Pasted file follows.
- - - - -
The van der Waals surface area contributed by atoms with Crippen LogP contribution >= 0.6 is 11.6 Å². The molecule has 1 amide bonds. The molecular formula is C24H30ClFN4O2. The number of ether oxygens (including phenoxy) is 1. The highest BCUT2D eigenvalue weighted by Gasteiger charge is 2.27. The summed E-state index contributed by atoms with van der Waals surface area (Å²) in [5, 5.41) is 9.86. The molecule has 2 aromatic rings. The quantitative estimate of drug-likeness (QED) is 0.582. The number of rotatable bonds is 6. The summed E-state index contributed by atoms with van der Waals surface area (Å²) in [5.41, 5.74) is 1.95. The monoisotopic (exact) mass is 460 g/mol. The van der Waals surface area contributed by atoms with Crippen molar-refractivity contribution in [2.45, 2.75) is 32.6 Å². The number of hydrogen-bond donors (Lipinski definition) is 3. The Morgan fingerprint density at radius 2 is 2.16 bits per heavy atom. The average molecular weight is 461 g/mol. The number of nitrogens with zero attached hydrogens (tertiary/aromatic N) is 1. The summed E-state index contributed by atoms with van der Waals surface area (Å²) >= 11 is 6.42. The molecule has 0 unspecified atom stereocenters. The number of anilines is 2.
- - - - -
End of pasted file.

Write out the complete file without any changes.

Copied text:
The van der Waals surface area contributed by atoms with Crippen LogP contribution >= 0.6 is 11.6 Å². The molecule has 1 amide bonds. The molecular formula is C24H30ClFN4O2. The number of ether oxygens (including phenoxy) is 1. The highest BCUT2D eigenvalue weighted by Gasteiger charge is 2.27. The summed E-state index contributed by atoms with van der Waals surface area (Å²) in [5, 5.41) is 9.86. The molecule has 2 aromatic rings. The quantitative estimate of drug-likeness (QED) is 0.582. The number of rotatable bonds is 6. The summed E-state index contributed by atoms with van der Waals surface area (Å²) in [5.41, 5.74) is 1.95. The monoisotopic (exact) mass is 460 g/mol. The van der Waals surface area contributed by atoms with Crippen molar-refractivity contribution in [2.45, 2.75) is 32.6 Å². The number of hydrogen-bond donors (Lipinski definition) is 3. The Morgan fingerprint density at radius 2 is 2.16 bits per heavy atom. The average molecular weight is 461 g/mol. The number of nitrogens with zero attached hydrogens (tertiary/aromatic N) is 1. The summed E-state index contributed by atoms with van der Waals surface area (Å²) >= 11 is 6.42. The molecule has 0 unspecified atom stereocenters. The number of anilines is 2.